Of course, McCain’s words did not publicly move Trump.
In the end though, John McCain got the last laugh on the president and bested him once again. He did not invite Trump to his funeral, but had former Presidents Barack Obama and George Bush eulogize him. And, in the most direct slap at Trump, McCain issued a final written statement to the American people in which he said, “We are citizens of the world’s greatest republic, a nation of ideals, not blood and soil. We are blessed and are a blessing to humanity when we uphold and advance those ideals at home and in the world...We weaken our greatness when we confuse our patriotism with tribal rivalries that have sown resentment and hatred and violence in all the corners of the globe. We weaken it when we hide behind walls, rather than tear them down, when we doubt the power of our ideals, rather than trust them to be the great force for change they have always been.”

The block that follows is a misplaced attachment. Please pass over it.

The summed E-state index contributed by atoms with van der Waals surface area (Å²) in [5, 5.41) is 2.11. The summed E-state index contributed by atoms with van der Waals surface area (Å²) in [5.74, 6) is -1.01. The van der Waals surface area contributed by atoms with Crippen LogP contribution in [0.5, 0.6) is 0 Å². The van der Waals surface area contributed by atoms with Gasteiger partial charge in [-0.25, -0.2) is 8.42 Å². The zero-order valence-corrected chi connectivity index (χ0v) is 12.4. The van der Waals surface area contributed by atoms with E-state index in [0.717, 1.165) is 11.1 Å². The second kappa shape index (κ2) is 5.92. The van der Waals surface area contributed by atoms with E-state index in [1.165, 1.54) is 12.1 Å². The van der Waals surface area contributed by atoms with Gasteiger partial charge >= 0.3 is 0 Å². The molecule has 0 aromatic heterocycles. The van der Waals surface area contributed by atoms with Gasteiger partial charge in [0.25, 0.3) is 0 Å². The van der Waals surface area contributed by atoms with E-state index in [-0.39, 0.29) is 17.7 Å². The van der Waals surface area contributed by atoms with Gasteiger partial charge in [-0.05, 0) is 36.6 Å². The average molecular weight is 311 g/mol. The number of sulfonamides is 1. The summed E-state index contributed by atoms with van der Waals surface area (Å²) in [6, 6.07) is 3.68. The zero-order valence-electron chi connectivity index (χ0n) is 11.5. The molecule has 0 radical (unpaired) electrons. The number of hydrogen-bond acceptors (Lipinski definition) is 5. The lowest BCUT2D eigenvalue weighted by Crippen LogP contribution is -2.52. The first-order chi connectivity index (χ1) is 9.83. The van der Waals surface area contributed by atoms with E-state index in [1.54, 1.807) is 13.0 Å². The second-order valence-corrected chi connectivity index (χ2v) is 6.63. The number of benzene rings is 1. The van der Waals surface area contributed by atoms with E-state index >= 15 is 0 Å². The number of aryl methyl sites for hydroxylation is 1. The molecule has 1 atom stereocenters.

Finally, "We argue and compete and sometimes even vilify each other in our raucous public debates. But we have always had so much more in common with each other than in disagreement. If only we remember that and give each other the benefit of the presumption that we all love our country we will get through these challenging times. We will come through them stronger than before. We always do. Do not despair of our present difficulties but believe always in the promise and greatness of America, because nothing is inevitable here. Americans never quit. We never surrender. We never hide from history. We make history."
Of course, McCain’s words did not publicly move Trump. On Monday, the chaotic administration was knee-deep in new chaos. Trump promised a new trade deal with Mexico—a great trade deal. The best trade deal. But he wouldn’t give us a copy of the trade deal, even after I asked for one.